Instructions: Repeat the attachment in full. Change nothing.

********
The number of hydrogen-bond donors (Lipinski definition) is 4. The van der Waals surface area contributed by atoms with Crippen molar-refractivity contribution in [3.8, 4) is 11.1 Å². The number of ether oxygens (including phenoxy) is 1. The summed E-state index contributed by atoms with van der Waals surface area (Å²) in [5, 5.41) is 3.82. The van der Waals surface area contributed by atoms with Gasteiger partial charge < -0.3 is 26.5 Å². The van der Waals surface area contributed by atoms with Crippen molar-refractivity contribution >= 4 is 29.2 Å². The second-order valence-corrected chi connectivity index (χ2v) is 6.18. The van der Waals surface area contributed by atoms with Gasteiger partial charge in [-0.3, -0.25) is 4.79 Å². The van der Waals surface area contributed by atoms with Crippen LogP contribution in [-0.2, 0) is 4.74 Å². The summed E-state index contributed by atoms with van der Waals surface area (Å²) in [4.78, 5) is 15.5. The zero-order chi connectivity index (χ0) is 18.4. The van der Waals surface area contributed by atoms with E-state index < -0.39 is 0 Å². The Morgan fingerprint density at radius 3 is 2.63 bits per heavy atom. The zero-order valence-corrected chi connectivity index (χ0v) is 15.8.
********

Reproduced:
The number of hydrogen-bond donors (Lipinski definition) is 4. The van der Waals surface area contributed by atoms with Crippen molar-refractivity contribution in [3.8, 4) is 11.1 Å². The number of ether oxygens (including phenoxy) is 1. The summed E-state index contributed by atoms with van der Waals surface area (Å²) in [5, 5.41) is 3.82. The van der Waals surface area contributed by atoms with Gasteiger partial charge < -0.3 is 26.5 Å². The van der Waals surface area contributed by atoms with Crippen molar-refractivity contribution >= 4 is 29.2 Å². The second-order valence-corrected chi connectivity index (χ2v) is 6.18. The van der Waals surface area contributed by atoms with Gasteiger partial charge in [-0.3, -0.25) is 4.79 Å². The van der Waals surface area contributed by atoms with Crippen LogP contribution in [-0.2, 0) is 4.74 Å². The summed E-state index contributed by atoms with van der Waals surface area (Å²) in [4.78, 5) is 15.5. The zero-order chi connectivity index (χ0) is 18.4. The van der Waals surface area contributed by atoms with E-state index < -0.39 is 0 Å². The Morgan fingerprint density at radius 3 is 2.63 bits per heavy atom. The zero-order valence-corrected chi connectivity index (χ0v) is 15.8.